German Offenlegungsschrift No. 29 01 534 discloses an irradiation apparatus for use in the dental field which employs radiation in the UVA spectral range (about 320 nm to about 400 nm) or in the near-UVA visible spectral range, for curing dental fillings made of synthetic material. In order to direct the radiation to the limited area of a tooth filling within the mouth of a patient, the desired spectral portion of the radiation emitted by a lamp is focussed by an ellipsoidal selective reflector onto the input end of an optical wave guide and directed by means of the wave guide onto the location to be irradiated over a period of time of for instance 20 to 30 s. During this relatively short irradiation period, the known apparatus is hand-held by the dentist. The selective reflector of the known apparatus ensures that only the desired radiation enters the optical waveguide while both, dangerous radiation of shorter wavelengths and heat radiation predominantly produced by the lamp, are transmitted through the reflector to the rear side thereof.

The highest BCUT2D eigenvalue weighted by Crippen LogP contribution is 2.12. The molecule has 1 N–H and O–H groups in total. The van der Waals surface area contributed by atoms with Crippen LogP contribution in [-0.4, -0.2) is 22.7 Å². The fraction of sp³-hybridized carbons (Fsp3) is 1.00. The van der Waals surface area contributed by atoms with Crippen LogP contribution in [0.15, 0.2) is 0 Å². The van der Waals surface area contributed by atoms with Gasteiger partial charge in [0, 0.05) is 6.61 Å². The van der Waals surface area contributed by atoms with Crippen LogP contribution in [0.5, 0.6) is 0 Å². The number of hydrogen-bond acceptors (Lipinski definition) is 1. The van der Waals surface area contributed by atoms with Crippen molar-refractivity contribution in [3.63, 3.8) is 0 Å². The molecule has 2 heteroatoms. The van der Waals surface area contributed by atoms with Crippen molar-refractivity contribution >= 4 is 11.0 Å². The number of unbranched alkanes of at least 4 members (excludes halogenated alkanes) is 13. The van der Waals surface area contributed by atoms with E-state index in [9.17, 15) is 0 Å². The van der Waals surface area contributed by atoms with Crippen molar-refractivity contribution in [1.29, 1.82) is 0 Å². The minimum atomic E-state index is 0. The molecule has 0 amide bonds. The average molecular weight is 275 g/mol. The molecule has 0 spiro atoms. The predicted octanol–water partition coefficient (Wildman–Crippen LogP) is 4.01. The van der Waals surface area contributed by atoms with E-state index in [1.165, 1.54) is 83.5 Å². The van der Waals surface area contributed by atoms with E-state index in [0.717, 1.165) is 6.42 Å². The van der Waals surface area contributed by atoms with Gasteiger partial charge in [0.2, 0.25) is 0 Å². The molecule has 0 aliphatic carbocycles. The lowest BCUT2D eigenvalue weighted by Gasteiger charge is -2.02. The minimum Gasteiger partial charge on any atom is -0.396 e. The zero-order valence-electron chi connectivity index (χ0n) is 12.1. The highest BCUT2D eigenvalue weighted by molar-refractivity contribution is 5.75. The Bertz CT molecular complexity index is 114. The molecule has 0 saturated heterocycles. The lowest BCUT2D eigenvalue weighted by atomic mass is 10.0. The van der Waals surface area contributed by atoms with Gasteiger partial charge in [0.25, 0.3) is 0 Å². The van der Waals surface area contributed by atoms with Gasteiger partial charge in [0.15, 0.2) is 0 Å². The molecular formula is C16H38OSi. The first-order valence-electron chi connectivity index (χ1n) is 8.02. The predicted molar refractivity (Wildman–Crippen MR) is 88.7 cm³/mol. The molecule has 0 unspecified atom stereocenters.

The known apparatus is not suited for the present purpose of a bleaching treatment, because it is designed as a hand-held device, because it is made for irradiating very limited areas only, and because of the shortness of the individual periods of operation.
It is an object of the invention to provide an apparatus for irradiating dental objects which permits a uniform irradiation of substantially the entire surface of the objects during a comparatively long period of time and which exploits the desired radiation produced as completely as possible.
Another object of the invention is to provide an apparatus of the above type, which is simple in operation and easy to handle.
As a further object of the invention, an apparatus should be provided which irradiates all free surfaces of the respective object without requiring a rotation or other movement of the object during the irradiation procedure.